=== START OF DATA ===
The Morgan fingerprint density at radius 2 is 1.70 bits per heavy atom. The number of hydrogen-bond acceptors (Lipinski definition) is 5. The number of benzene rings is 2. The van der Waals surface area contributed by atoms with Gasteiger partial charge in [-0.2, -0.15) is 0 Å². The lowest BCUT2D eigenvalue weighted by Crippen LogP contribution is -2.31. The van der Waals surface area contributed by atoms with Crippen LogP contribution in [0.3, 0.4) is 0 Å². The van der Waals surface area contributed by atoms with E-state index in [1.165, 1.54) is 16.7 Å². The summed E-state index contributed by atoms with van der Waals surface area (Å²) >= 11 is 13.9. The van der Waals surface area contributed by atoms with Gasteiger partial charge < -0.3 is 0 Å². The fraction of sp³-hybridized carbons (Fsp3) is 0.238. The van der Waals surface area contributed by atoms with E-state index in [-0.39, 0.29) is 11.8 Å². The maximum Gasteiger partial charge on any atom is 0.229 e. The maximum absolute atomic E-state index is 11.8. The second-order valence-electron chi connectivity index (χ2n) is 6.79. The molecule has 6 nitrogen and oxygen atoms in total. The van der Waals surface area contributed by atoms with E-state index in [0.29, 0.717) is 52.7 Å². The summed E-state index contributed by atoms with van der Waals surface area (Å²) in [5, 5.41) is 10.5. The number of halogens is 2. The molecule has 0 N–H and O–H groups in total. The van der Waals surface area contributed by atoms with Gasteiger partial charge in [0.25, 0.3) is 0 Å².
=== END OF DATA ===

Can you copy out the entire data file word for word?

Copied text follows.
The Morgan fingerprint density at radius 2 is 1.70 bits per heavy atom. The number of hydrogen-bond acceptors (Lipinski definition) is 5. The number of benzene rings is 2. The van der Waals surface area contributed by atoms with Gasteiger partial charge in [-0.2, -0.15) is 0 Å². The lowest BCUT2D eigenvalue weighted by Crippen LogP contribution is -2.31. The van der Waals surface area contributed by atoms with Crippen LogP contribution in [0.3, 0.4) is 0 Å². The van der Waals surface area contributed by atoms with E-state index in [1.165, 1.54) is 16.7 Å². The summed E-state index contributed by atoms with van der Waals surface area (Å²) >= 11 is 13.9. The van der Waals surface area contributed by atoms with Gasteiger partial charge < -0.3 is 0 Å². The fraction of sp³-hybridized carbons (Fsp3) is 0.238. The van der Waals surface area contributed by atoms with E-state index in [-0.39, 0.29) is 11.8 Å². The maximum Gasteiger partial charge on any atom is 0.229 e. The maximum absolute atomic E-state index is 11.8. The second-order valence-electron chi connectivity index (χ2n) is 6.79. The molecule has 6 nitrogen and oxygen atoms in total. The van der Waals surface area contributed by atoms with E-state index in [0.29, 0.717) is 52.7 Å². The summed E-state index contributed by atoms with van der Waals surface area (Å²) in [5, 5.41) is 10.5. The number of halogens is 2. The molecule has 0 N–H and O–H groups in total. The van der Waals surface area contributed by atoms with Gasteiger partial charge in [0.25, 0.3) is 0 Å².